Semantically the λ-calculus can do substitutions and not much more. For some term $t$ we write $[x \rightarrow a] t$ meaning that we substitute all bound occurrences of $x$ in $t$ with the term $a$. A variable, $x$, becomes bound when $\lambda$ is placed in front of it. Thus we bind values when using them as arguments. Say we have $$ \lambda x . \lambda y . x\ a\ b\ c $$ in this expression $x$ and $y$ are bound from the $\lambda$ in front of them and to the end of the scope they appear in, that is the whole expression. $a$, $b$ and $c$, however are not bound. We say that not bound variables are free. Since syntactically application binds tighter than abstractions, we have to place parentheses around an abstraction to end the scope, ex. $$ (\lambda x . \lambda y . x\ a\ b)\ x\ y $$ In this expression the rightmost $x$ and $y$ are outside the scope of any bindings and are thus free. So are $a$ and $b$. If no free variables are present in a term, we say that this term is closed, we call it a combinator.
So evaluation of an λ-calculus expression consists of substituting what is applied to abstraction until no more applications can be performed. We call each successful application a reduction. Expressions that can be reduced, are called a redex, and the action of successful application is called beta-reduction. In general when some expression is fully reduced we say that it is in normal form.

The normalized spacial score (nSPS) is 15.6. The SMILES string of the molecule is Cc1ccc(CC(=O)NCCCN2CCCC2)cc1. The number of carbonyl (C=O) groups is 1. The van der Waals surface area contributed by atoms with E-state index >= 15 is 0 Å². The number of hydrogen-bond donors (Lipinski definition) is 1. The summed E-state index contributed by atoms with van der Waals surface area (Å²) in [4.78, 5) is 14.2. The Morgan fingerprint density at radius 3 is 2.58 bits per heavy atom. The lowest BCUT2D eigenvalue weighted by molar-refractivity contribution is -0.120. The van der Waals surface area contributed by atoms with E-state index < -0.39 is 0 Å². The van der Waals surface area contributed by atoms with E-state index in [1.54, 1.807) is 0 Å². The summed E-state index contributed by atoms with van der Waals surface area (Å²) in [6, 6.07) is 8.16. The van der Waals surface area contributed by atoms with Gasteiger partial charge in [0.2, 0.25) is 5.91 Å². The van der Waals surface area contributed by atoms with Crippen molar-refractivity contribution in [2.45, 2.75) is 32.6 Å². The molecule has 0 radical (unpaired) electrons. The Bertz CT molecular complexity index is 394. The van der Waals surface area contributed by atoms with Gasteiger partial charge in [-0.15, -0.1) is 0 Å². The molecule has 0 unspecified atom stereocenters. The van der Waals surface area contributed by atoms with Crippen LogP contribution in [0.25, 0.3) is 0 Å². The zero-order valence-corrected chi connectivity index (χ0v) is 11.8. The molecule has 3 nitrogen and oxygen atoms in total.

With a mix of notation from TaPL and other literature we denote a scope as $\rho$. We update $\rho$ using the same notation as for substitution. Say we want some scope in which $a$ maps to $\lambda x . x$ and $b$ maps to $fls$. To update $\rho$ accordingly we write $$ \rho [a \mapsto \lambda x . x , b \mapsto fls ] $$ Now, for this implementation $\rho$ is always empty, so content rely on updates. This has nothing to do with how you write programs in the lambda calculus. It is just notation. After successful evaluation I have noted the scope, empty or not, as given above.